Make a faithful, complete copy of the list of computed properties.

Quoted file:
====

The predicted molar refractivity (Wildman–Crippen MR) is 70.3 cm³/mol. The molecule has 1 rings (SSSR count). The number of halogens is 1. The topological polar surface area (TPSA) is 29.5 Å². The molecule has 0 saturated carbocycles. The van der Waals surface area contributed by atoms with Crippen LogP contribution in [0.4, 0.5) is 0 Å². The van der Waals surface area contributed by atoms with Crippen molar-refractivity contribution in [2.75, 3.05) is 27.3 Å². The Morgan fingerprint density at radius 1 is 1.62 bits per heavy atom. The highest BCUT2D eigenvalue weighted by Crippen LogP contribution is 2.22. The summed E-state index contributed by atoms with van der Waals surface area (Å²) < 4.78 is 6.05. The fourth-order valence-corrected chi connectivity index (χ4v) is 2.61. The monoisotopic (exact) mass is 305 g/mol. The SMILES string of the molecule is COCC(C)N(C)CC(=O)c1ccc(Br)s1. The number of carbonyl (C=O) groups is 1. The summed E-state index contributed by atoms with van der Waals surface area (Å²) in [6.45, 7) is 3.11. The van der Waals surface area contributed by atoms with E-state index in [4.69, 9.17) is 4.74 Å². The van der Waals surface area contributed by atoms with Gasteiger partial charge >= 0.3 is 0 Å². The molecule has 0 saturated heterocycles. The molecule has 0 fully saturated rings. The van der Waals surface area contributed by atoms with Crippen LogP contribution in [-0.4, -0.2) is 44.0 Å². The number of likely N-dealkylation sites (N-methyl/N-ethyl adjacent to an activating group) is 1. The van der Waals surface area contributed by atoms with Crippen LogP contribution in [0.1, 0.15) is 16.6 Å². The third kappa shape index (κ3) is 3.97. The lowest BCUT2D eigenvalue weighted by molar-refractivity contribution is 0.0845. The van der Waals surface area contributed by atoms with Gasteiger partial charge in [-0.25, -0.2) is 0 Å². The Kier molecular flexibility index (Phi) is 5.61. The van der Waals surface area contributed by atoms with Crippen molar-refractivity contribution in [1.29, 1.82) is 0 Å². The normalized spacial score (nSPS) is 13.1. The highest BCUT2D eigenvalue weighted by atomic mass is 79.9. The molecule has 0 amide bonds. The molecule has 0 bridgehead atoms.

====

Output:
The predicted molar refractivity (Wildman–Crippen MR) is 70.3 cm³/mol. The molecule has 1 rings (SSSR count). The number of halogens is 1. The topological polar surface area (TPSA) is 29.5 Å². The molecule has 0 saturated carbocycles. The van der Waals surface area contributed by atoms with Crippen LogP contribution in [0.4, 0.5) is 0 Å². The van der Waals surface area contributed by atoms with Crippen molar-refractivity contribution in [2.75, 3.05) is 27.3 Å². The Morgan fingerprint density at radius 1 is 1.62 bits per heavy atom. The highest BCUT2D eigenvalue weighted by Crippen LogP contribution is 2.22. The summed E-state index contributed by atoms with van der Waals surface area (Å²) < 4.78 is 6.05. The fourth-order valence-corrected chi connectivity index (χ4v) is 2.61. The monoisotopic (exact) mass is 305 g/mol. The SMILES string of the molecule is COCC(C)N(C)CC(=O)c1ccc(Br)s1. The number of carbonyl (C=O) groups is 1. The summed E-state index contributed by atoms with van der Waals surface area (Å²) in [6.45, 7) is 3.11. The van der Waals surface area contributed by atoms with E-state index in [4.69, 9.17) is 4.74 Å². The van der Waals surface area contributed by atoms with Gasteiger partial charge >= 0.3 is 0 Å². The molecule has 0 saturated heterocycles. The molecule has 0 fully saturated rings. The van der Waals surface area contributed by atoms with Crippen LogP contribution in [-0.4, -0.2) is 44.0 Å². The number of likely N-dealkylation sites (N-methyl/N-ethyl adjacent to an activating group) is 1. The van der Waals surface area contributed by atoms with Crippen LogP contribution in [0.1, 0.15) is 16.6 Å². The third kappa shape index (κ3) is 3.97. The lowest BCUT2D eigenvalue weighted by molar-refractivity contribution is 0.0845. The van der Waals surface area contributed by atoms with Gasteiger partial charge in [-0.25, -0.2) is 0 Å². The Kier molecular flexibility index (Phi) is 5.61. The van der Waals surface area contributed by atoms with Crippen molar-refractivity contribution in [1.29, 1.82) is 0 Å². The normalized spacial score (nSPS) is 13.1. The highest BCUT2D eigenvalue weighted by atomic mass is 79.9. The molecule has 0 amide bonds. The molecule has 0 bridgehead atoms.